I had a close call in more ways than one, today. A few of those close calls were good news, and some of those close calls prevented very bad news by a moment of corrective action. My point? If we slip rather than permanently fall, it’s always another chance. Getting it right comes down to knowing genuinely what doesn’t work and doing always what actually does work.
The secret of that carpenter and preacher from the plains of Galilee:”As you think, so shall you become”, he intimated. What did he mean by that. Could he have meant a life of cause, effect and getting the genuine and logical step of your efforts and persistence however they’re? Honestly, I understand he meant that at the deepest levels when he preached that line. If life surpasses us, it is genuinely because we allow it, if we win, we caused that also in the sense of understanding where we neglected and doing it in the right way later.
Indeed, reality comes down to adjustment rather than perfection on the first attempt. If we always got it right all the time, we would have nothing to earn, live or do. Even God is intelligent enough to make it interesting for God, and existence is an obstacle course of interesting games anyway. Earned winning always feels good, but cheated or unearned certain things mainly feel like something is missing. That’s the difference that makes the difference. When I think of training and winning for what I actually want, I really love the process in addition to the result and it has to be that way if you really want something to mean everything to you in a fantastic way.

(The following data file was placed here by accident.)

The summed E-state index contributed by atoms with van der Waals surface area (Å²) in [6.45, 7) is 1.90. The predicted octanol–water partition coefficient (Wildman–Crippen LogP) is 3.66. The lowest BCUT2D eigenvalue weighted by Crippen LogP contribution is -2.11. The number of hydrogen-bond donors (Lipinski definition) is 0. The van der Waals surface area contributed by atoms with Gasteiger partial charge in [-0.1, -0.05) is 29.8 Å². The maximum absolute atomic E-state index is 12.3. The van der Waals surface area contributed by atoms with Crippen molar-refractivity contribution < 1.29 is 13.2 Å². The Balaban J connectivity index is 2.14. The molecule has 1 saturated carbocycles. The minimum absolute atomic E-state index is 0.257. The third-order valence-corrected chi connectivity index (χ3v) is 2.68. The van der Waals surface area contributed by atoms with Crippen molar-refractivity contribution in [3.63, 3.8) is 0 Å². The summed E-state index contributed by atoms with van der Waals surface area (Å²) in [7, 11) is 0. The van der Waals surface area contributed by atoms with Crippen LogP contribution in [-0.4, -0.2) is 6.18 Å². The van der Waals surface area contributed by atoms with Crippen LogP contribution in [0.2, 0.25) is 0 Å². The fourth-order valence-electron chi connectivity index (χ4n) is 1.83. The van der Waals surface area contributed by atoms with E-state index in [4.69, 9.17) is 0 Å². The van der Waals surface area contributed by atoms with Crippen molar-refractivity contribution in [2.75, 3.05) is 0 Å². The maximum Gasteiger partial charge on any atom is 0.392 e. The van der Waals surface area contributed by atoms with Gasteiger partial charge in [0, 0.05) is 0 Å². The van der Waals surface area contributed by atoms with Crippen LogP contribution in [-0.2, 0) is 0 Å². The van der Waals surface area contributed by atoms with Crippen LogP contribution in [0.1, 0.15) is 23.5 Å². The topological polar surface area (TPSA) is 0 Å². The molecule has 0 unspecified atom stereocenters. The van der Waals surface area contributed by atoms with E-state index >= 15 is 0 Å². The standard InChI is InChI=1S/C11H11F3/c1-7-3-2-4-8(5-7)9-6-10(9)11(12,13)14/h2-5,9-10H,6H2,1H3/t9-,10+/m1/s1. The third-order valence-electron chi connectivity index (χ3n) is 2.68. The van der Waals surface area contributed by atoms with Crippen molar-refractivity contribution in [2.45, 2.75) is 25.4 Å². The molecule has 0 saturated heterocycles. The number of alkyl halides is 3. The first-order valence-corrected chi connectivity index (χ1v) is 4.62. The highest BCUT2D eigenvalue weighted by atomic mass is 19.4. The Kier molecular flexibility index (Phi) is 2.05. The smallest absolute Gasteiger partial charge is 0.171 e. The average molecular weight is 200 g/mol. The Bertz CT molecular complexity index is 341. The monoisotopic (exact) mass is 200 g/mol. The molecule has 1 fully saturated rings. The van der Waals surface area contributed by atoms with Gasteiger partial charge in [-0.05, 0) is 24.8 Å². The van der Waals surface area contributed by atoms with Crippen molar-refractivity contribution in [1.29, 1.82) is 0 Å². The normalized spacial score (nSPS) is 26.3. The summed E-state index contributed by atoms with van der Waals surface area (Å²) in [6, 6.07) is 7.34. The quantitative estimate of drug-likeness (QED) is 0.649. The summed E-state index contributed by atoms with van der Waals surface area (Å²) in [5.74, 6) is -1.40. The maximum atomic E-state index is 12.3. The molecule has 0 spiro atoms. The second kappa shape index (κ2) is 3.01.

I remember this older movie called”Click” about a man played by actor Adam Sandler that used a remote control to bypass the”bad parts” of his lifetime only to finally discover he missed his entire life. Even though it seemed like a”stupid, little metaphor” of a film, I get the message now. For things to mean anything to us, we must love the process as well as the result. I get it, and I expect you do too.
I may use the quote “We all love to win, but who love to train?” a lot coined by Mark Spitz of the 1972 Olympic Games in Munich. But, face it, to achieve it all, you must love the process in addition to the results.
Now, I don’t mean strive overtly for perfection, but I really do mean perfection stems from enjoying the process in addition to enjoying the end achievements from the process too, and doing what you love to do always,”warts”, challenges, and all, in addition to the enjoyable points.